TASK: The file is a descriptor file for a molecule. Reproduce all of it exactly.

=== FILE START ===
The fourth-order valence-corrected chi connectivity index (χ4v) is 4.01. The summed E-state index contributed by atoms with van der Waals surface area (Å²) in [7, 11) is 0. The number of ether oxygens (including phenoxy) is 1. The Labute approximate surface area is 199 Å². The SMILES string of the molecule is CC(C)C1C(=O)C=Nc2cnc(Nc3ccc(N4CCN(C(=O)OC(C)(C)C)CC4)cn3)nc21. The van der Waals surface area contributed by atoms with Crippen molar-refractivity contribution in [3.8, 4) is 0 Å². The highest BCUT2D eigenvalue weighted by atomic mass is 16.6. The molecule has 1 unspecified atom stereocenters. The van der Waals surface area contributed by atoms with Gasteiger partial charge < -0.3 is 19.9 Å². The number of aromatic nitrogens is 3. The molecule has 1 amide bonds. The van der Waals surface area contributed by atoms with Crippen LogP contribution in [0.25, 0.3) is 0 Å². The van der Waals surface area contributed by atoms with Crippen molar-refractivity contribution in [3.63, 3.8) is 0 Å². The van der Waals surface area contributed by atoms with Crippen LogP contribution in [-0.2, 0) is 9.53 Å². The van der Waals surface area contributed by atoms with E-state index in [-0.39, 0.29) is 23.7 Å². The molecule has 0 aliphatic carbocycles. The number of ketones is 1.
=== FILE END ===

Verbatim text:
The fourth-order valence-corrected chi connectivity index (χ4v) is 4.01. The summed E-state index contributed by atoms with van der Waals surface area (Å²) in [7, 11) is 0. The number of ether oxygens (including phenoxy) is 1. The Labute approximate surface area is 199 Å². The SMILES string of the molecule is CC(C)C1C(=O)C=Nc2cnc(Nc3ccc(N4CCN(C(=O)OC(C)(C)C)CC4)cn3)nc21. The van der Waals surface area contributed by atoms with Crippen molar-refractivity contribution in [3.8, 4) is 0 Å². The highest BCUT2D eigenvalue weighted by atomic mass is 16.6. The molecule has 1 unspecified atom stereocenters. The van der Waals surface area contributed by atoms with Gasteiger partial charge < -0.3 is 19.9 Å². The number of aromatic nitrogens is 3. The molecule has 1 amide bonds. The van der Waals surface area contributed by atoms with Crippen LogP contribution in [0.25, 0.3) is 0 Å². The van der Waals surface area contributed by atoms with Crippen molar-refractivity contribution in [3.63, 3.8) is 0 Å². The van der Waals surface area contributed by atoms with Crippen LogP contribution in [-0.2, 0) is 9.53 Å². The van der Waals surface area contributed by atoms with E-state index in [-0.39, 0.29) is 23.7 Å². The molecule has 0 aliphatic carbocycles. The number of ketones is 1.